By Scott Berkun, September 2000
We all love technology. That’s why we’re in this industry. We have an unspoken belief that technology will save the world from all of its problems. We excel at creating technologies and packaging them into boxes or Web sites, but we often fail to put them together in ways that our customers can easily use and appreciate. Sometimes we respond with awe at things we know were hard to implement or difficult to build, without regard for the purpose they might serve. Over the years I’ve noticed that our love for technology doesn’t always lead us in the right direction. In this column I’ll try to describe the kind of thinking that’s missing.
The Fun Employment Clause
Your manager has probably expressed a desire for you to have fun and to work on cool projects. That’s not quite the whole story. The hidden truth is what’s known as the fun employment clause: You are hired to have fun if, and only if, you’re making sure the user has an enjoyable experience with the product. This is because end users pay your salary – they pay all of our salaries. It means that everything you do should ultimately benefit the user and, therefore, your company. You want to focus on growing the intersection between your company’s goals and your users’ goals.
We Are Not Our Users
We develop inbred thinking in this industry. We spend most of our time with people who scored over 700 on their math SATs, we know people involved in IPOs and stock options, and we work with folks who take computers apart for fun. We forget that the people within our industry are very different from the rest of the world. That’s why going into the usability lab or a focus group seems like a trip into the twilight zone. It seems like those users are in the minority, visiting us from some twisted and slower universe. The reality is this: we are the overwhelming minority. Those visitors in the usability lab are the majority, and they are the folks using our products and paying our salaries.
There is no substitute for watching someone use something you’ve built. It’s the only way to see how your intended goals match with the reality. Would you want a surgeon to operate on you without examining you before as well as after the surgery? Would you want a building contractor to remodel your kitchen without discussing your plans and making sure you got what you needed? Good craftspeople want to understand the world in which their product will be used before building it. We have the amazing power to create things, and it’s easy to fall into the trap of building things that appeal to us as creators, instead of things that will appeal to our customers. There’s no way to know how biased you are without working through usability engineering and other forms of customer feedback. You must spend time with users throughout the product cycle, repeatedly refreshing the team perspective on what you’re building and for whom.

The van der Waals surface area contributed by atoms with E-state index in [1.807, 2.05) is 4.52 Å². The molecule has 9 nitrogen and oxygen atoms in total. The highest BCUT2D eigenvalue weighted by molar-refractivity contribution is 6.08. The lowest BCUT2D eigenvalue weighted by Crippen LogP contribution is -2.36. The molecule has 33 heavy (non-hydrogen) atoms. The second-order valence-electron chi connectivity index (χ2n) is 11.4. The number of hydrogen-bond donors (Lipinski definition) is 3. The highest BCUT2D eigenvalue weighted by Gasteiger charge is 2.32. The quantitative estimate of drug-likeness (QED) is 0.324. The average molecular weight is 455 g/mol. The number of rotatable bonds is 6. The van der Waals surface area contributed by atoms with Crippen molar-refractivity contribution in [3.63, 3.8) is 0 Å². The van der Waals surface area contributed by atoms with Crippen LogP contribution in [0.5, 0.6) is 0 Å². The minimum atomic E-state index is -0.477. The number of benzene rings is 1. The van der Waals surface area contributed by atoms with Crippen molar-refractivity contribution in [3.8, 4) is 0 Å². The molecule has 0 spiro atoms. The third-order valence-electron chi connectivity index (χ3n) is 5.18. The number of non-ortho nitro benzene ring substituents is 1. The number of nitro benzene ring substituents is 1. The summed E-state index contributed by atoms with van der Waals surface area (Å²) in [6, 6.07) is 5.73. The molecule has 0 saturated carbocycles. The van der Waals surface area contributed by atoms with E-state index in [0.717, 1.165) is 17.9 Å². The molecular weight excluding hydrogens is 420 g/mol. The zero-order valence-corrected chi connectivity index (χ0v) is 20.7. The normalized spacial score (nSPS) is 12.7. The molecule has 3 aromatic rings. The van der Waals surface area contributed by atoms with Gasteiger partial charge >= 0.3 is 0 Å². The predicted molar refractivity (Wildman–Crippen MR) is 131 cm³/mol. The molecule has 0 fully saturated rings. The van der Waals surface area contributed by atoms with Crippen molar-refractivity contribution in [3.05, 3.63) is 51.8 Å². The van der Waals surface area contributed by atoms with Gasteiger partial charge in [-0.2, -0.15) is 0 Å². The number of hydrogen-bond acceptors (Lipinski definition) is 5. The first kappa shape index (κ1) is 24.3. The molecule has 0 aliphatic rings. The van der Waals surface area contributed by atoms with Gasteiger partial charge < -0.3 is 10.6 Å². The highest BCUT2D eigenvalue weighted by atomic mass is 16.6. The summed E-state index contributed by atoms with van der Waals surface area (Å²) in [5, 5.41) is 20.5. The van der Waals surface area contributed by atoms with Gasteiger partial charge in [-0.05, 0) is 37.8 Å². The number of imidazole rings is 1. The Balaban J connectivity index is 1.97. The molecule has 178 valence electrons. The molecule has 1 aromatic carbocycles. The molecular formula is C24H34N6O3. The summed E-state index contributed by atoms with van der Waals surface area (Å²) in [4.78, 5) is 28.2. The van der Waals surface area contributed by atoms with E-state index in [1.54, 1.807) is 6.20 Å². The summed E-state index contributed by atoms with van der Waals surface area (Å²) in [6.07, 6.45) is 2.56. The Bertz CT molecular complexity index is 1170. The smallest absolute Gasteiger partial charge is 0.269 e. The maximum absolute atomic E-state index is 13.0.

Which Came First: the User or the Technology?
There is a fundamental difference in how technologists and true designers approach making products. Technical people tend to start with technologies. We take teams of developers, build a technology, and then shoehorn a user interface and a user experience onto the framework dictated by the technology. This guarantees that the user experience will be a poor compromise. The product won’t be designed for use, it will be designed as a ship vehicle for a package of technologies. It’s a value proposition: We behave as if it’s more important for technologies to be shipped than for products to be used. What great products are designed this way? Do master chefs wait until the last minute to figure out how the food will taste to their customers? Do tailors measure their clients after the suit has been sewn together?